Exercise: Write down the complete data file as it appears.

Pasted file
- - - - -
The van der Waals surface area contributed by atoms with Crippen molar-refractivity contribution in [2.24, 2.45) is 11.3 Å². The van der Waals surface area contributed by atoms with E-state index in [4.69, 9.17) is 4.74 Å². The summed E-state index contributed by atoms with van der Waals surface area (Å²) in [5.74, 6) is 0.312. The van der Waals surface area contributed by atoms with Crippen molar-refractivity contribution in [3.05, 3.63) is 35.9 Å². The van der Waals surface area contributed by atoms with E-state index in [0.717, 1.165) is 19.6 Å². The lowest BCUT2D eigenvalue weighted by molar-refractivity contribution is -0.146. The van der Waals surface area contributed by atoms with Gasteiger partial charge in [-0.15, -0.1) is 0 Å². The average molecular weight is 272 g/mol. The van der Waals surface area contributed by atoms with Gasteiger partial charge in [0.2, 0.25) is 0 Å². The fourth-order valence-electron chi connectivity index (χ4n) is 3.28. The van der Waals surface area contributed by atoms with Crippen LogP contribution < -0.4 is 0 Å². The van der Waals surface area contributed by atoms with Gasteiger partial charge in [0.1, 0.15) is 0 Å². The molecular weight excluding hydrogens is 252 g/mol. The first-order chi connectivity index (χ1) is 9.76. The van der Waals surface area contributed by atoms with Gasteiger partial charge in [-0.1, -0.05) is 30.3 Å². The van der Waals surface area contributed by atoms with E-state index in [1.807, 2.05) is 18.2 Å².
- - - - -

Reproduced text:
The van der Waals surface area contributed by atoms with Crippen molar-refractivity contribution in [2.24, 2.45) is 11.3 Å². The van der Waals surface area contributed by atoms with E-state index in [4.69, 9.17) is 4.74 Å². The summed E-state index contributed by atoms with van der Waals surface area (Å²) in [5.74, 6) is 0.312. The van der Waals surface area contributed by atoms with Crippen molar-refractivity contribution in [3.05, 3.63) is 35.9 Å². The van der Waals surface area contributed by atoms with E-state index in [0.717, 1.165) is 19.6 Å². The lowest BCUT2D eigenvalue weighted by molar-refractivity contribution is -0.146. The van der Waals surface area contributed by atoms with Gasteiger partial charge in [-0.15, -0.1) is 0 Å². The average molecular weight is 272 g/mol. The van der Waals surface area contributed by atoms with Gasteiger partial charge in [0.2, 0.25) is 0 Å². The fourth-order valence-electron chi connectivity index (χ4n) is 3.28. The van der Waals surface area contributed by atoms with Crippen LogP contribution < -0.4 is 0 Å². The van der Waals surface area contributed by atoms with Gasteiger partial charge in [0.1, 0.15) is 0 Å². The molecular weight excluding hydrogens is 252 g/mol. The first-order chi connectivity index (χ1) is 9.76. The van der Waals surface area contributed by atoms with Gasteiger partial charge in [-0.1, -0.05) is 30.3 Å². The van der Waals surface area contributed by atoms with E-state index in [1.807, 2.05) is 18.2 Å².